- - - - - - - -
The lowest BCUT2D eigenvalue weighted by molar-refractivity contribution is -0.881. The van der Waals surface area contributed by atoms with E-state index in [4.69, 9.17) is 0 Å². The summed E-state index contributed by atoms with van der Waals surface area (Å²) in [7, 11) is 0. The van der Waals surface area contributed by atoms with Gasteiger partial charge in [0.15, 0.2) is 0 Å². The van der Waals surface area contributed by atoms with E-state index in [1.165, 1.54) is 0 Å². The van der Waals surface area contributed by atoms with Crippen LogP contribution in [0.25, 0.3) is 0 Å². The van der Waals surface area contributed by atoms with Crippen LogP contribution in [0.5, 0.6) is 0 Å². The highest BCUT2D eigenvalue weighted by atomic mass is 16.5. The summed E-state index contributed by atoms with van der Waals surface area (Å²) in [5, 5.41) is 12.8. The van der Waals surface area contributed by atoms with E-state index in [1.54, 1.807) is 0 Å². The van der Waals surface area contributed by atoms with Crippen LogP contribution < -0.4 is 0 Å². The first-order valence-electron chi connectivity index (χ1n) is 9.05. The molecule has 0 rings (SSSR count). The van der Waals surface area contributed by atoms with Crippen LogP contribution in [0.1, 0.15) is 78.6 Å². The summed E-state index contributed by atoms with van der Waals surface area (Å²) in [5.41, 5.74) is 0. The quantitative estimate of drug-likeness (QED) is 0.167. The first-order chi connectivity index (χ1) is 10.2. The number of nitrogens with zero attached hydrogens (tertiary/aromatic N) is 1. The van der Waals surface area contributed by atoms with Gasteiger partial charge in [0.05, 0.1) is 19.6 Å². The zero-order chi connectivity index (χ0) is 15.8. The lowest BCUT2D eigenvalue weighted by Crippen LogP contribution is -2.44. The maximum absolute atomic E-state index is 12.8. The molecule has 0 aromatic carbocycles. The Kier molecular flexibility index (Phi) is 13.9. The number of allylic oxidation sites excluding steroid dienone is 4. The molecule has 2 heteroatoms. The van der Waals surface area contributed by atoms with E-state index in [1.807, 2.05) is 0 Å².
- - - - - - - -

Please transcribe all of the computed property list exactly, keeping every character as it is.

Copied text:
The lowest BCUT2D eigenvalue weighted by molar-refractivity contribution is -0.881. The van der Waals surface area contributed by atoms with E-state index in [4.69, 9.17) is 0 Å². The summed E-state index contributed by atoms with van der Waals surface area (Å²) in [7, 11) is 0. The van der Waals surface area contributed by atoms with Gasteiger partial charge in [0.15, 0.2) is 0 Å². The van der Waals surface area contributed by atoms with E-state index in [1.165, 1.54) is 0 Å². The van der Waals surface area contributed by atoms with Crippen LogP contribution in [0.25, 0.3) is 0 Å². The van der Waals surface area contributed by atoms with Crippen LogP contribution in [0.5, 0.6) is 0 Å². The highest BCUT2D eigenvalue weighted by atomic mass is 16.5. The summed E-state index contributed by atoms with van der Waals surface area (Å²) in [5, 5.41) is 12.8. The van der Waals surface area contributed by atoms with E-state index in [1.54, 1.807) is 0 Å². The van der Waals surface area contributed by atoms with Crippen LogP contribution < -0.4 is 0 Å². The first-order valence-electron chi connectivity index (χ1n) is 9.05. The molecule has 0 rings (SSSR count). The van der Waals surface area contributed by atoms with Crippen LogP contribution in [0.1, 0.15) is 78.6 Å². The summed E-state index contributed by atoms with van der Waals surface area (Å²) in [5.41, 5.74) is 0. The quantitative estimate of drug-likeness (QED) is 0.167. The first-order chi connectivity index (χ1) is 10.2. The number of nitrogens with zero attached hydrogens (tertiary/aromatic N) is 1. The van der Waals surface area contributed by atoms with Gasteiger partial charge in [0.05, 0.1) is 19.6 Å². The zero-order chi connectivity index (χ0) is 15.8. The lowest BCUT2D eigenvalue weighted by Crippen LogP contribution is -2.44. The maximum absolute atomic E-state index is 12.8. The molecule has 0 aromatic carbocycles. The Kier molecular flexibility index (Phi) is 13.9. The number of allylic oxidation sites excluding steroid dienone is 4. The molecule has 2 heteroatoms. The van der Waals surface area contributed by atoms with E-state index in [1.807, 2.05) is 0 Å².